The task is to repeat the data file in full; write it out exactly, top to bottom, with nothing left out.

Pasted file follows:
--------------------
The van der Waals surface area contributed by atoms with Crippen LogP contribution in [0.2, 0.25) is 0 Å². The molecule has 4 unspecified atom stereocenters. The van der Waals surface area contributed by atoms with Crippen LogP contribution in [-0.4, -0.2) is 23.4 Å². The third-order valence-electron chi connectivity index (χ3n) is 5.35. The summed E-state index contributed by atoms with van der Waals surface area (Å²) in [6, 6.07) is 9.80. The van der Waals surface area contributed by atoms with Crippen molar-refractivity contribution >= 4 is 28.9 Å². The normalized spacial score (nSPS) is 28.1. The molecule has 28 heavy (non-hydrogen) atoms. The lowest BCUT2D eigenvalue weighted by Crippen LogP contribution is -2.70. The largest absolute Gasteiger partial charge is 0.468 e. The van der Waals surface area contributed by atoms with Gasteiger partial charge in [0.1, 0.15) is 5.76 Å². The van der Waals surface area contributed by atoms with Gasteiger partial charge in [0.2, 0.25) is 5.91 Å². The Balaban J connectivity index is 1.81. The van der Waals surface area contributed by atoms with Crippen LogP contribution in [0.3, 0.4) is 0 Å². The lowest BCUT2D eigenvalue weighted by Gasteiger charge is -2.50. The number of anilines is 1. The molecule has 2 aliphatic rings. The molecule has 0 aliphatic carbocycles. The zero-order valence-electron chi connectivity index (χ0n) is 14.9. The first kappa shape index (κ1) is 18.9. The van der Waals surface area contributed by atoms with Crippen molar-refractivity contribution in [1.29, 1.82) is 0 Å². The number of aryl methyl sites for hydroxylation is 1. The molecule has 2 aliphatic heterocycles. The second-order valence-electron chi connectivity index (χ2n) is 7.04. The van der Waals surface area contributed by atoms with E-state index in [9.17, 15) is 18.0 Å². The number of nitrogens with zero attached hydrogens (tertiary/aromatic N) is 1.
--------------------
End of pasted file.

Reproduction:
The van der Waals surface area contributed by atoms with Crippen LogP contribution in [0.2, 0.25) is 0 Å². The molecule has 4 unspecified atom stereocenters. The van der Waals surface area contributed by atoms with Crippen LogP contribution in [-0.4, -0.2) is 23.4 Å². The third-order valence-electron chi connectivity index (χ3n) is 5.35. The summed E-state index contributed by atoms with van der Waals surface area (Å²) in [6, 6.07) is 9.80. The van der Waals surface area contributed by atoms with Crippen molar-refractivity contribution >= 4 is 28.9 Å². The normalized spacial score (nSPS) is 28.1. The molecule has 28 heavy (non-hydrogen) atoms. The lowest BCUT2D eigenvalue weighted by Crippen LogP contribution is -2.70. The largest absolute Gasteiger partial charge is 0.468 e. The van der Waals surface area contributed by atoms with Gasteiger partial charge in [0.1, 0.15) is 5.76 Å². The van der Waals surface area contributed by atoms with Gasteiger partial charge in [0.2, 0.25) is 5.91 Å². The Balaban J connectivity index is 1.81. The van der Waals surface area contributed by atoms with Crippen LogP contribution in [0.3, 0.4) is 0 Å². The lowest BCUT2D eigenvalue weighted by Gasteiger charge is -2.50. The number of anilines is 1. The molecule has 2 aliphatic rings. The molecule has 0 aliphatic carbocycles. The zero-order valence-electron chi connectivity index (χ0n) is 14.9. The first kappa shape index (κ1) is 18.9. The van der Waals surface area contributed by atoms with Crippen molar-refractivity contribution in [1.29, 1.82) is 0 Å². The number of aryl methyl sites for hydroxylation is 1. The molecule has 2 aliphatic heterocycles. The second-order valence-electron chi connectivity index (χ2n) is 7.04. The van der Waals surface area contributed by atoms with E-state index in [9.17, 15) is 18.0 Å². The number of nitrogens with zero attached hydrogens (tertiary/aromatic N) is 1.